Triggering Resilience to Depression

 – April 17, 2014  –– 

Researchers at the Icahn School of Medicine at Mount Sinai have reversed depression-like behaviors in mice in an unexpected way. Rather than silencing the hyperactive neurons that triggered the rodents’ symptoms, the team boosted their activity even further. This triggered a compensatory, self-tuning response that brought the neurons’ firing—and the rodents’ behaviors — back to normal. “It could give us new avenues for treating depression that are conceptually very different to the classical therapeutic strategy,” said study lead Ming-Hu Han, MD, Assistant Professor of Pharmacology and Systems Therapeutics, and Neuroscience at the Icahn School of Medicine at Mount Sinai. Allyson Friedman, Postdoctoral Fellow, Pharmacology and Systems Therapeutics at the Icahn School of Medicine at Mount Sinai, noted that the mice also had a stronger inhibitory current, which cancels out the excitatory Ih one. These currents balance each other out to make the dopamine neurons resistant to perturbations, and the mice resilient to stress.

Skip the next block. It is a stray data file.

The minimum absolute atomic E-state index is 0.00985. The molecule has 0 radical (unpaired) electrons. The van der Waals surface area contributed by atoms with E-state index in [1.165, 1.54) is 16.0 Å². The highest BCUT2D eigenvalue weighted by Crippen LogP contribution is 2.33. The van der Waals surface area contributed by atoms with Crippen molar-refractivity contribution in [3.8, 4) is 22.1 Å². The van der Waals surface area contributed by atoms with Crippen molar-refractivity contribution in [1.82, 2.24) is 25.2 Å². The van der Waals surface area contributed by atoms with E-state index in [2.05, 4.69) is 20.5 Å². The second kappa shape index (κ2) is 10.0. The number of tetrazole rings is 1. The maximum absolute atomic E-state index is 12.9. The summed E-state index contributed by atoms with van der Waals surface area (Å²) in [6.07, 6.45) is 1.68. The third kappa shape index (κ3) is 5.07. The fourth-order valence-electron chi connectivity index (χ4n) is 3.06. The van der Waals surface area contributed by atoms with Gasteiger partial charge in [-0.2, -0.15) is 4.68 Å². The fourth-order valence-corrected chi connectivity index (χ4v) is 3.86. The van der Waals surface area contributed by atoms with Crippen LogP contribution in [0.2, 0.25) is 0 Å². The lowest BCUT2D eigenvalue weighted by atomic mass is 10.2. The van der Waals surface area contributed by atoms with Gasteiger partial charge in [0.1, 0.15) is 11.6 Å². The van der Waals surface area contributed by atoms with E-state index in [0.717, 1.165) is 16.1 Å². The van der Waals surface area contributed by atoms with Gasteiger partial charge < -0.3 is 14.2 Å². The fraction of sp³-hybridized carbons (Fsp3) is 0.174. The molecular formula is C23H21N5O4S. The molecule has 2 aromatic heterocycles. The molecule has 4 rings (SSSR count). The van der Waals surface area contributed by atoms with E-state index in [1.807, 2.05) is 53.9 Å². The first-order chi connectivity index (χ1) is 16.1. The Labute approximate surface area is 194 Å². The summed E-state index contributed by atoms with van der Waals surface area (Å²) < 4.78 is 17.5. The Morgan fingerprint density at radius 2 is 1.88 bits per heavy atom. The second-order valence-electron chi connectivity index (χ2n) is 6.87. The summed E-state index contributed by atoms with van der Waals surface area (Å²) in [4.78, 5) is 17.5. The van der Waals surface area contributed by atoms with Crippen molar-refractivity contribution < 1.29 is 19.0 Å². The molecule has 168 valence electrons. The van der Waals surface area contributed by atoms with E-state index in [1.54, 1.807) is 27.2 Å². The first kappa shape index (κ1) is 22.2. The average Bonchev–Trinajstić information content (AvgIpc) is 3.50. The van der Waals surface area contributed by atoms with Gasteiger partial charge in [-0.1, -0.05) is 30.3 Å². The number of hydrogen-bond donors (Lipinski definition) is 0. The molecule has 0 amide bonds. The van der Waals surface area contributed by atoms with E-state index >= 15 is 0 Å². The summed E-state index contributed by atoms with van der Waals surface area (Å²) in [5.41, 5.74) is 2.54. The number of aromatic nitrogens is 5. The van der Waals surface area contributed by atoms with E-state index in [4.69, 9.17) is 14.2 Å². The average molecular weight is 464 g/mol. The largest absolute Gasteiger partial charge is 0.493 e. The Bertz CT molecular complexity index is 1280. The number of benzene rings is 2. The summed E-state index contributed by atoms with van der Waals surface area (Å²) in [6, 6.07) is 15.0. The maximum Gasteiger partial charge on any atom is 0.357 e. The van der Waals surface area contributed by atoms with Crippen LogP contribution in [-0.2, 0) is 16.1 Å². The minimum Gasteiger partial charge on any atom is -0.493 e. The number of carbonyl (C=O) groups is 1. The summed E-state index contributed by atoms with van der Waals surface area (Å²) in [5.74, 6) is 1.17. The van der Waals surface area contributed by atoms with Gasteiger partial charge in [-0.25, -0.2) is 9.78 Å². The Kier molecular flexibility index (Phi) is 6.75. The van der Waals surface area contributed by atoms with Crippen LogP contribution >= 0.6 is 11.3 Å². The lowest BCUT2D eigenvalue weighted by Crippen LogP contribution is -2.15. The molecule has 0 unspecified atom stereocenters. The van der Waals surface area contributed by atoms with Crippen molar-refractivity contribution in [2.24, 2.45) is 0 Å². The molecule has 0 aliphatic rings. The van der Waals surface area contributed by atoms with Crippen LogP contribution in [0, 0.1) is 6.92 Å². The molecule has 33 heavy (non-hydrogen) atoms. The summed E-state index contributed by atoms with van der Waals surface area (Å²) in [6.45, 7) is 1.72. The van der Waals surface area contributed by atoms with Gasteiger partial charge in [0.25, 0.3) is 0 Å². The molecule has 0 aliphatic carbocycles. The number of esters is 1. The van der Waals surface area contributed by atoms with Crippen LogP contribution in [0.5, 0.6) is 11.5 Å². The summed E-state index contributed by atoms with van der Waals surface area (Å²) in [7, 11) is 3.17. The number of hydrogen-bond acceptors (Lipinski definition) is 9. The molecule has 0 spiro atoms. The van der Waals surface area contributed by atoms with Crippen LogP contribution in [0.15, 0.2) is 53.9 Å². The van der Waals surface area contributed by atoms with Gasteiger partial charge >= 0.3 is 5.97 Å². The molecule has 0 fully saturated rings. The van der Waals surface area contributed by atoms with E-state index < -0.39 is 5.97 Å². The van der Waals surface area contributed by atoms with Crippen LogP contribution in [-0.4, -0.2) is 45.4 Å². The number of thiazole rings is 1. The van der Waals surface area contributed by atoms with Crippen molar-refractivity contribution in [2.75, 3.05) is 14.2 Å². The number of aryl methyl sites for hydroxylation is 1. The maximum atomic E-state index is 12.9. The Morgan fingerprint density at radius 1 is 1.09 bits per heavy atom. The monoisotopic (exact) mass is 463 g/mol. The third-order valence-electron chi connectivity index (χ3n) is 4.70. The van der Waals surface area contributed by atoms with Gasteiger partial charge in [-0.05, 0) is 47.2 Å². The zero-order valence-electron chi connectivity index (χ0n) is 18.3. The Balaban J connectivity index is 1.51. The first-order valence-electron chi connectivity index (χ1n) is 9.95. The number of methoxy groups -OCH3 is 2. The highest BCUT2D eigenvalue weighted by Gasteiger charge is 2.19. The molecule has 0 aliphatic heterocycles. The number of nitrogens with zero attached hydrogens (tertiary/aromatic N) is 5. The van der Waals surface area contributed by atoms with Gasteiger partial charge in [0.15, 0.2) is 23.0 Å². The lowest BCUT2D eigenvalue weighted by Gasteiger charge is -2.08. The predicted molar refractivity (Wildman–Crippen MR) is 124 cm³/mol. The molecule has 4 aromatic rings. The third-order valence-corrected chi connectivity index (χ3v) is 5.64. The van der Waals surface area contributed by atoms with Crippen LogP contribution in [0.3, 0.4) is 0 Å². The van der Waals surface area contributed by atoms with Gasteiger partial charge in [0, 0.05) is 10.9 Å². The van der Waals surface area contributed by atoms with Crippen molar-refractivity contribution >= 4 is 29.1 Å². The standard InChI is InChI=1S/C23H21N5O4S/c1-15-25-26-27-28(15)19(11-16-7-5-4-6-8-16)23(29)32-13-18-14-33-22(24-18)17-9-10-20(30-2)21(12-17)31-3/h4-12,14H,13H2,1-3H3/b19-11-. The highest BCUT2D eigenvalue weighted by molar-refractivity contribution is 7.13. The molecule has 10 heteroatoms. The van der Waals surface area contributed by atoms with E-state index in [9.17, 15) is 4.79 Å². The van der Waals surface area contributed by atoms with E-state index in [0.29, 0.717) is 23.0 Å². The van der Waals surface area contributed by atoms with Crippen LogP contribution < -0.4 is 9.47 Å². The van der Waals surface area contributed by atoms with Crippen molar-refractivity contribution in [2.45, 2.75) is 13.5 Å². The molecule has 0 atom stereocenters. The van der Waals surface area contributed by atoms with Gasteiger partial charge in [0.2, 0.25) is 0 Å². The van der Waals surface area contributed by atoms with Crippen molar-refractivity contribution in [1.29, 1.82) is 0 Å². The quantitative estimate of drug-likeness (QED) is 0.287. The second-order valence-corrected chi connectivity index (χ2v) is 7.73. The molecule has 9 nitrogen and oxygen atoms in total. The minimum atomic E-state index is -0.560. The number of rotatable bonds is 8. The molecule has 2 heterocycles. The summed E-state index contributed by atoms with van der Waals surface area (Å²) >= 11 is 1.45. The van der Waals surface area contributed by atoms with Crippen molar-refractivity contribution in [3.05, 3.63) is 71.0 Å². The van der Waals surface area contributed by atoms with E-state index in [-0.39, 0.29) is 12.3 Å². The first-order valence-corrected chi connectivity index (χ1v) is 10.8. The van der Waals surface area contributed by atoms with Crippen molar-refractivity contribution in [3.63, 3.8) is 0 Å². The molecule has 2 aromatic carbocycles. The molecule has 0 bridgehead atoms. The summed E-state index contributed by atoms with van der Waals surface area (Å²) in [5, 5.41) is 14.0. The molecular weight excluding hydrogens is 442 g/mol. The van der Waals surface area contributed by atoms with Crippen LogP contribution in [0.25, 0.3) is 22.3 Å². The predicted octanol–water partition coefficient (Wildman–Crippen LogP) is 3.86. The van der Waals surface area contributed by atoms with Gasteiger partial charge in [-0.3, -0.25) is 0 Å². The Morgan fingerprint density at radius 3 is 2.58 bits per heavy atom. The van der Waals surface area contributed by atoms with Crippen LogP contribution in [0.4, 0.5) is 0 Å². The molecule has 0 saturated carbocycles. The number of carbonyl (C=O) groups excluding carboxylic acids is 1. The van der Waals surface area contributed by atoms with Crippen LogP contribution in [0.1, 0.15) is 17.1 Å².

-Dr. Ming-Hu Han, Assistant Professor, Pharmacology and Systems Therapeutics, Neuroscience, Icahn School of Medicine at Mount Sinai
-Allyson Friedman, Postdoctoral Fellow, Pharmacology and Systems Therapeutics, Icahn School of Medicine at Mount Sinai

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